Mumbai: Days after his meeting with chief ministers on their states' respective preparedness for the distribution of Covid-19 vaccine, Prime Minister Narendra Modi will visit the Pune-based Serum Institute of India on Saturday. The SII has partnered with global pharma giant AstraZeneca and Oxford University to develop a Covid-19 vaccine. His schedule from 12.30pm to 2.30pm has been finalised and conveyed to the Pune district administration. The PM is expected to review the status of the vaccine candidate and learn about its launch, production and distribution mechanisms.
Pune District Collector Rajesh Deshmukh told The Free Press Journal, “The PM will arrive at Pune airport and from there, take a chopper to the Serum Institute. After his visit, he will fly to Hyderabad from Pune airport.’’
Modi will later visit Bharat Biotech, which is working on Covaxin, being pitched as India's first indigenous vaccine candidate.
Two days ago, during a video conference with CMs, PM Modi had said it was not yet known which vaccine would be launched in India and at what price, but had urged states to work with the government to keep distribution infrastructure such as cold storage ready.
The Central Drug Standard Control Organisation has granted permission for the manufacture of Covid-19 vaccine for pre-clinical test, examination and analysis to seven firms, two of which are the Serum Institute of India (SII) and the Gennova Biopharmaceuticals.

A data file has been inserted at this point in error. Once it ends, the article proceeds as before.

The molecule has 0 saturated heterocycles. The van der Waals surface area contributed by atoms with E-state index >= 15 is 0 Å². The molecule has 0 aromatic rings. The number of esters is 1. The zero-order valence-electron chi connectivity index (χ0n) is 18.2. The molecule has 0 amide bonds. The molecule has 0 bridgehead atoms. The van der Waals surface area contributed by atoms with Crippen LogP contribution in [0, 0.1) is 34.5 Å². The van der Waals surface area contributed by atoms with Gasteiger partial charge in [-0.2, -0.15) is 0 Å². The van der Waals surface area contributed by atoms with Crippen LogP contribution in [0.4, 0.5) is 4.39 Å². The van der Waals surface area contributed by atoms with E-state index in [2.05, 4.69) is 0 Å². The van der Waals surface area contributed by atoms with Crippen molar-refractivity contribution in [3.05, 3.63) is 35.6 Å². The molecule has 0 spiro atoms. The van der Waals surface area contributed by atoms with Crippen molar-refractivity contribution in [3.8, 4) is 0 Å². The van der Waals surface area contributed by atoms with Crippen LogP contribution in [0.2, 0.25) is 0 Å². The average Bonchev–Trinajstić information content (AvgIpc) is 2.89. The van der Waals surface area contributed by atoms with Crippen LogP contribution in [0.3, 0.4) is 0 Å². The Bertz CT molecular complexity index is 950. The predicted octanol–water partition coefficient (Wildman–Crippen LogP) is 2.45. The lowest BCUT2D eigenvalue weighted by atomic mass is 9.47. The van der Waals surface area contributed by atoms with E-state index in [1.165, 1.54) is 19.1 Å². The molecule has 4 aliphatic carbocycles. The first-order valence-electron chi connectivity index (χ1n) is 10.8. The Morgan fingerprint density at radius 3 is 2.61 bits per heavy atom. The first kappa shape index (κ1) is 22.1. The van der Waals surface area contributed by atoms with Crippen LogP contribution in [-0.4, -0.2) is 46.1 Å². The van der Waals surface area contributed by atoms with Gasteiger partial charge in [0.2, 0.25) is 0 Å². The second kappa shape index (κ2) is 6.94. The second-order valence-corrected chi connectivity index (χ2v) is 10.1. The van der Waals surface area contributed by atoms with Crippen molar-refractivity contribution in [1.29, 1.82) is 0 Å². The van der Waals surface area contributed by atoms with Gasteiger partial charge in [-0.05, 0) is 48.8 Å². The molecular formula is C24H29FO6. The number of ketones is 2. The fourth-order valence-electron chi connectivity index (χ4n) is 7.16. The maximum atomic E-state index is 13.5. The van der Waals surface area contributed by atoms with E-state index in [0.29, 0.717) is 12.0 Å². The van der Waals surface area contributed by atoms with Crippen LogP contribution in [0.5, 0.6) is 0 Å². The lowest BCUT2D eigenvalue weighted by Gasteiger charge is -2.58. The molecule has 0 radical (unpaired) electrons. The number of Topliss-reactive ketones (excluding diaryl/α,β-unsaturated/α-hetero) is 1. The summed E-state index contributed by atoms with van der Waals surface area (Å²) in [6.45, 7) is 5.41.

A week ago, CEO and owner of the SII Adar Poonawalla had said that 300-400 million doses of Oxford vaccine would be available by the first quarter of 2021 and it will be priced at Rs500-600 for the general public.
For increased distribution of the Covid-19 vaccine, Poonawalla said, "As many private players will have to be brought in to partner with the government for enhanced distribution of the vaccine. We see more of that happening". It would be 2024 by the time everyone willing to take a two-dose vaccine would be vaccinated and protected, he said.
According to Poonawalla, initially governments would have no choice but to pay these high prices. But eventually, with enough supply and alternatives, the prices would come down drastically.